Keechaka Vadham

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Keechaka Vadham
Directed by R. Nataraja Mudaliar
Produced by R. Nataraja Mudaliar
Written by C. Rangavadivelu
  • Jeevarathnam
  • R. Nataraja Mudaliar
  • Raja Mudaliar
Release dates
January 1918
Country India
Language Silent film
Budget 35000[1]
Box office 50000[2]

Keechaka Vadham (English: The Slaying of Keechaka), alternatively spelt as Keechaka Vatham,[3][4] was a 1918 Tamil silent film produced and directed by R. Nataraja Mudaliar. The film was based on a short story from Mahabharata, an Indian epic. It was the first silent film made in South India.[1][5] The film was shot in five weeks in 1917 and released the following year. Despite being a silent film, the cast was filled with Tamil people, hence it was considered the first Tamil film.[2] The film was critically acclaimed and successful upon release,[6] however no print of it is known to exist presently, so it is considered a lost film.[5]


The film opens with a Malla Yudha (wrestling) scene. A great wrestler comes to the city and nobody could take his challenge and the whole country of Virata gets ashamed. At that time Bhima the cook comes and challenges him resulting in a royal wrestling match, one of the finest on stage, and Bhima defeats the Malla. Once Panchali was plucking flowers for making garlands. Keechaka, the queen's brother, sees her and addresses her with a request to be his love. She refuses. Then Keechaka approaches the queen and requests a favour. He says he wants the company of Panchali, the dasi. The queen is annoyed but considering the strength and status of Keechaka she tells him that she will send her to Keechaka's room.

The queen asks Panchali to take food and wine to Keechaka's room. Panchali is aghast. She tells many reasons why she cannot go. But the queen strictly orders her to go. She takes the vessels containing food and wine and proceeds to Keechaka's room. When Keechaka sees Panchali he is delighted. He offers to press her tired legs. He asks her to sit on his well-made bed. Panchali starts running away but Keechaka chases her, often beating her, but swift footed Panchali escapes.

Panchali reports to Bhima, the cook, about the incidents. Since they are living incognito Bhima devises a plan. He tells Panchali to tell Keechaka that she will meet him at the dance house in the night when nobody will be there. She does that. Bhima lies down in the dance house and covers himself with a bedsheet. Keechaka comes searching for Panchali and addresses the sleeping Bhima thinking Panchali is inside. When he tries to lift the bed sheet Bhima takes hold of his throat and suffocates him to death.



Nataraja Mudaliar, the director of the film

Mooppanar, a wealthy landowner based in Thanjavur District, had owned a Williamson 35mm camera and a printer purchased in England. R. Nataraja Mudaliar, a then-automobile dealer in Madras,[7] had taken the entire equipment from him at a price of less than 2000, thereby making his debut in the film industry.[1]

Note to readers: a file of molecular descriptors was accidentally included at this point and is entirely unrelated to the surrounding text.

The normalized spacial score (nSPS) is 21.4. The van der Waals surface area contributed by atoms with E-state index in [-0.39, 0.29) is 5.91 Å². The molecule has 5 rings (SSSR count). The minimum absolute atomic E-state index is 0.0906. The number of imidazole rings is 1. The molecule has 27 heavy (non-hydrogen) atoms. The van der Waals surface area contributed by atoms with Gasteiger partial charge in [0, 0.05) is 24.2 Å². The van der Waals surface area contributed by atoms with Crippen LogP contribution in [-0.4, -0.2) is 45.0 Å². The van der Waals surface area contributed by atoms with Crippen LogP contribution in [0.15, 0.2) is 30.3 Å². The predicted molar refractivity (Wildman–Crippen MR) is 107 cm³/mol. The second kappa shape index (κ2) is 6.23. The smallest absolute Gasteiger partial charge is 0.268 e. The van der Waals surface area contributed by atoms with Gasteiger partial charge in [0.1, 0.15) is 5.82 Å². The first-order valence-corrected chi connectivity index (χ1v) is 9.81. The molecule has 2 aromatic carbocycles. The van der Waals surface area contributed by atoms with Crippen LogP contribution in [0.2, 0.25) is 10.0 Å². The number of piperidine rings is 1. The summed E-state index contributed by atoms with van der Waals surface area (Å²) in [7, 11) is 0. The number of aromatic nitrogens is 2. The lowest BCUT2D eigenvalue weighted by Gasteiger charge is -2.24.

He sought the advice of his friend, Pammal Sambandam Mudaliar, one of the founding fathers of the Renaissance of Tamil Theatre, who suggested that he should picturise the story of the Mahabharatha characters Draupadhi and Keechaka. However, some relatives objected to it for they felt that for the first venture it was not the proper story. But Mudaliar decided to go ahead and launched his maiden film Keechaka Vadham,[1] which was based on an episode from the Mahabharatha.[7]

Mudaliar was not a writer, so he had to take assistance from his close friend C. Rangavadivelu, a lawyer by profession. Besides writing the screenplay, Rangavadivelu agreed to coach artistes on sets. Mudaliar engaged a stage actor, Raju Mudaliar, to play the role of Keechaka, and a stage actress, Jeevaratnam played the role of Draupadhi. The production for the film cost 35000 (US$560), which was then considered high, revealing Mudaliar's inexperience in filmmaking.[1] Filming began in 1917, and was shot in a span of five weeks.[2] The entire film was shot at The India Film Company, Mudaliar's own studio. The film's intertitles were written in English, Tamil and Hindi. The Tamil intertitles were written by Pammal Sambandam Mudaliar, a founder of the Renaissance of Tamil Theatre, while the Hindi intertitles were written by Mahatma Gandhi's son Devdas Gandhi.[8]


Keechaka Vadham was released on January 1918 at the Elphinstone Theatre. Film historian Randor Guy has stated that the film netted 50000 after being screened all over India and in Burma, Ceylon and the Federated Malay States and Singapore. According to him, 15000 was a "tidy profit in those days."[2] With the film's critical and commercial success, R. Nataraja Mudaliar had "created history".[6]

See also[edit]


  1. ^ a b c d e Randor Guy (9 May 2002). "Remembering a pioneer". The Hindu. Retrieved 29 June 2011. 
  2. ^ a b c d S. Muthiah (7 September 2009). "Metro Plus Chennai / Madras Miscellany : The pioneer‘Tamil’ film-maker". The Hindu. Retrieved 29 June 2011. 
  3. ^ Arunn Narasimhan (20 October 2011). Of Srirangam and Steam Engine Locomotives (PDF). p. 2. Retrieved 25 November 2012. 
  4. ^ M Suganth (2 March 2012). "Black and white films in Kollywood". The Times of India. Retrieved 25 November 2012. 
  5. ^ a b "Gone Forever". The Times of India. 1 May 2010. Retrieved 29 June 2011. 
  6. ^ a b Randor Guy (10 July 2000). "The stamp of honour". The Hindu. Retrieved 30 June 2011. 
  7. ^ a b S. Theodore Baskaran (1996). The Eye of the Serpent: An Introduction to Tamil Cinema. East West Books, Chennai. p. 4. 
  8. ^ Randor Guy (5 October 2013). "The forgotten heroes". The Hindu. Retrieved 6 October 2013. 

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